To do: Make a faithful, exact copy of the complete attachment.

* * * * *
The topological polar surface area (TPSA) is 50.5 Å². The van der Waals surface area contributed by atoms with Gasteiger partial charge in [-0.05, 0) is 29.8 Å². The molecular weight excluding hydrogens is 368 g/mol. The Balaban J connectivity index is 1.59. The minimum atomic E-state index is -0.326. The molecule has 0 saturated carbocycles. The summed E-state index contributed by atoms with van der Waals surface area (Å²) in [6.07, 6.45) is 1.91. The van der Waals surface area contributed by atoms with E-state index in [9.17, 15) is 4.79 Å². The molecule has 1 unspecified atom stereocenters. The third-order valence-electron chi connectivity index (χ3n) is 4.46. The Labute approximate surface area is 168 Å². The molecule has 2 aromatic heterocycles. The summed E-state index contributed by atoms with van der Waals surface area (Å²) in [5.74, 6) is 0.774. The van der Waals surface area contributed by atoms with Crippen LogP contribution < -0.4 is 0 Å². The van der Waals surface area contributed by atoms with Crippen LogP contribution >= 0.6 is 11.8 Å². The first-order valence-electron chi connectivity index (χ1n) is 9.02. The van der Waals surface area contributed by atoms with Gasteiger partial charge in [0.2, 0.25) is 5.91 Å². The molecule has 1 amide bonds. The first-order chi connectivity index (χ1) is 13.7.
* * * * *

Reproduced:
The topological polar surface area (TPSA) is 50.5 Å². The van der Waals surface area contributed by atoms with Gasteiger partial charge in [-0.05, 0) is 29.8 Å². The molecular weight excluding hydrogens is 368 g/mol. The Balaban J connectivity index is 1.59. The minimum atomic E-state index is -0.326. The molecule has 0 saturated carbocycles. The summed E-state index contributed by atoms with van der Waals surface area (Å²) in [6.07, 6.45) is 1.91. The van der Waals surface area contributed by atoms with E-state index in [9.17, 15) is 4.79 Å². The molecule has 1 unspecified atom stereocenters. The third-order valence-electron chi connectivity index (χ3n) is 4.46. The Labute approximate surface area is 168 Å². The molecule has 2 aromatic heterocycles. The summed E-state index contributed by atoms with van der Waals surface area (Å²) in [5.74, 6) is 0.774. The van der Waals surface area contributed by atoms with Crippen LogP contribution < -0.4 is 0 Å². The van der Waals surface area contributed by atoms with Crippen LogP contribution >= 0.6 is 11.8 Å². The first-order valence-electron chi connectivity index (χ1n) is 9.02. The van der Waals surface area contributed by atoms with Gasteiger partial charge in [0.2, 0.25) is 5.91 Å². The molecule has 1 amide bonds. The first-order chi connectivity index (χ1) is 13.7.